On May 25, 2018, the General Data Protection Regulation, or GDPR, will come into effect in the European Union. The GDPR is a data protection and privacy regulation designed to afford EU residents with more control over their personal data by unifying data protection regulations across the EU.
Essentially, the GDPR gives EU citizens more control over how their data is used. This “data” can come in many forms, but for Criteria the most relevant forms of data include personally identifiable information (or PII), which can include people’s names, email addresses, and any other information that distinguishes someone’s identity. GDPR makes it possible for EU citizens to request access to their own data or request that their data be removed, among other rights to control the usage of their personal data.
The GDPR applies to all companies that collect or process personal data of EU residents, regardless of the company’s location. Criteria Corp takes data security, and especially an individual’s privacy rights, very seriously. In accordance with the new regulations, we have a solution in place and will be fully compliant by the deadline in May.
The main issues addressed in the GDPR that relate to Criteria Corp include:
- Data Breach Notification: Data Processors are required to notify their customers, the controllers, “without undue delay” after first becoming aware of a data breach.
- Right to Access: The Data Controller must receive consent from each individual after informing them what personal data is being collected, what is being processed, where, and for what purpose(s).
- Right to be Forgotten (Data Erasure): The individual has the right to have the data controller erase his/her personal data, cease further dissemination of the data, and potentially have third parties halt processing of the data.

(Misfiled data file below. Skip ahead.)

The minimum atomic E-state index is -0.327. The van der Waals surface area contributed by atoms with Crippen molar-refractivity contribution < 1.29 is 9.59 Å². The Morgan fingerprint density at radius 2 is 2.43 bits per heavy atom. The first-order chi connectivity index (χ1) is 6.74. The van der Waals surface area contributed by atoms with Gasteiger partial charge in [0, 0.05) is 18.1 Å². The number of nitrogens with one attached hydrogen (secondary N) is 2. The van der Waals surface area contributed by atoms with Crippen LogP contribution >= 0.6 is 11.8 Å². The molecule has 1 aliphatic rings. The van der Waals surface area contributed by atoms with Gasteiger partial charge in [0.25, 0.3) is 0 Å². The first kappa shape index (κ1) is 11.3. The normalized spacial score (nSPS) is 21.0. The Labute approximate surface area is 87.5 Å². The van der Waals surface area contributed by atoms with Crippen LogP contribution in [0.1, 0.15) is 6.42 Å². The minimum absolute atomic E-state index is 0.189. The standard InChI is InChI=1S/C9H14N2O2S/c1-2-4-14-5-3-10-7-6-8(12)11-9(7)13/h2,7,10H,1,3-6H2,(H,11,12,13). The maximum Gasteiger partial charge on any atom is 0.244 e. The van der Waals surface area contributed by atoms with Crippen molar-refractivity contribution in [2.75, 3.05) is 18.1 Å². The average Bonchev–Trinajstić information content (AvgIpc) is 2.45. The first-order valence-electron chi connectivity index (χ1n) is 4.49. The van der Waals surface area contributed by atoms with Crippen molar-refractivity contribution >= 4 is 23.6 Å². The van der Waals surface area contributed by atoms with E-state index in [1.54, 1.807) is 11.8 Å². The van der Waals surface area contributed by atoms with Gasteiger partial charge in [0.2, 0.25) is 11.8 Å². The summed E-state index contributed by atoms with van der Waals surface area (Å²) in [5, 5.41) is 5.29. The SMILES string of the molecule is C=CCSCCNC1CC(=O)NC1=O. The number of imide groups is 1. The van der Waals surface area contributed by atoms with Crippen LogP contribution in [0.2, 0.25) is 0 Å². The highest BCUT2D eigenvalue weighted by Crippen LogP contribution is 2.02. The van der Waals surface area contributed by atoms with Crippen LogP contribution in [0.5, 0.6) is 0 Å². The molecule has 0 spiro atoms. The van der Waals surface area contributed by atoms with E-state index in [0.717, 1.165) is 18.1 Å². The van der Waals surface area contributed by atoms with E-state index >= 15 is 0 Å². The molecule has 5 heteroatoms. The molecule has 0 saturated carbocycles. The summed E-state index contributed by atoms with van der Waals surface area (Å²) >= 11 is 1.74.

- Data Portability: The individual has the right to receive the personal data concerning them, unless it has been sufficiently anonymized.
- Privacy by Design: Data protection needs to be designed from the onset of the designing of systems, rather than addition as an afterthought.
- Data Protection Officers: Each company must have an individual whose expertise and responsibility is data protection and internal monitoring to ensure compliance with the GDPR.
As it relates to our testing platform, in most cases Criteria’s platform collects an individual job candidate’s name and email address (personal information). In some cases, Criteria may also be used to collect resumes and take online job applications (also personal information). Demographic data, such as age, gender, ethnicity, etc., is optionally provided by candidates, under the assurance that Criteria uses this data internally, in anonymized aggregate form only, to evaluate and refine test questions to reduce adverse impact and to provide normative data for test results. If a customer requests, Criteria may share this demographic data however it is provided only in anonymized, aggregate form, in full compliance with GDPR.
In the case of an erasure request from an individual or a customer, Criteria thoroughly removes all PII: deleting name, email, resumes, and applications from the Criteria database, thereby complying with GDPR.
Even though Criteria is fully GDPR-compliant, some companies may still prefer not to have any PII in any third-party company databases. For these companies, Criteria designed the “No PII” feature. When selected, “No PII” keeps Criteria from collecting name or email address from individuals. Test Event IDs are provided to the customer who sends them itself, to candidates. Criteria still administers tests, provides score reports, and allows candidate comparison, but no PII is on the Criteria servers or in its database.